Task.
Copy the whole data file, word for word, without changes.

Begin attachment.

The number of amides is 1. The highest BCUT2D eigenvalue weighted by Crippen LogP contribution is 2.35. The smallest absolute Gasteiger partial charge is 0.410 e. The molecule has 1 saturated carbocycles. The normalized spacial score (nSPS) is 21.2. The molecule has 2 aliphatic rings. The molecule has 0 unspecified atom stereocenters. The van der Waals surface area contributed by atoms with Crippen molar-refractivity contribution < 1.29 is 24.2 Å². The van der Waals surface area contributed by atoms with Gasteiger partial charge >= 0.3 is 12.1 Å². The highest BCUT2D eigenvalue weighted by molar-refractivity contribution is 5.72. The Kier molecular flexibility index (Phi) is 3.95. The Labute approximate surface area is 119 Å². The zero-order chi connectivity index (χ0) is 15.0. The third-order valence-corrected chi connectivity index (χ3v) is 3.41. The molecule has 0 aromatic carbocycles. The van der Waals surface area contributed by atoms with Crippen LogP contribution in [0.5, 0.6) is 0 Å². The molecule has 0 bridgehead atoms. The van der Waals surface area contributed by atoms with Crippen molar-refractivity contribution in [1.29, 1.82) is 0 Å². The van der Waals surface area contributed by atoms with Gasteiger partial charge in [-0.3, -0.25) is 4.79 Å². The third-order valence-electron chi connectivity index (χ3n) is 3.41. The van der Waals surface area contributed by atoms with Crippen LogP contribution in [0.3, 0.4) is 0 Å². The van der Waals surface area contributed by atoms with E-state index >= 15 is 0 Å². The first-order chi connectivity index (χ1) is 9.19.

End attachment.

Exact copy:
The number of amides is 1. The highest BCUT2D eigenvalue weighted by Crippen LogP contribution is 2.35. The smallest absolute Gasteiger partial charge is 0.410 e. The molecule has 1 saturated carbocycles. The normalized spacial score (nSPS) is 21.2. The molecule has 2 aliphatic rings. The molecule has 0 unspecified atom stereocenters. The van der Waals surface area contributed by atoms with Crippen molar-refractivity contribution < 1.29 is 24.2 Å². The van der Waals surface area contributed by atoms with Gasteiger partial charge >= 0.3 is 12.1 Å². The highest BCUT2D eigenvalue weighted by molar-refractivity contribution is 5.72. The Kier molecular flexibility index (Phi) is 3.95. The Labute approximate surface area is 119 Å². The zero-order chi connectivity index (χ0) is 15.0. The third-order valence-corrected chi connectivity index (χ3v) is 3.41. The molecule has 0 aromatic carbocycles. The van der Waals surface area contributed by atoms with Crippen LogP contribution in [0.5, 0.6) is 0 Å². The molecule has 0 bridgehead atoms. The van der Waals surface area contributed by atoms with Crippen molar-refractivity contribution in [1.29, 1.82) is 0 Å². The van der Waals surface area contributed by atoms with Gasteiger partial charge in [-0.3, -0.25) is 4.79 Å². The third-order valence-electron chi connectivity index (χ3n) is 3.41. The van der Waals surface area contributed by atoms with Crippen LogP contribution in [0.3, 0.4) is 0 Å². The van der Waals surface area contributed by atoms with E-state index >= 15 is 0 Å². The first-order chi connectivity index (χ1) is 9.19.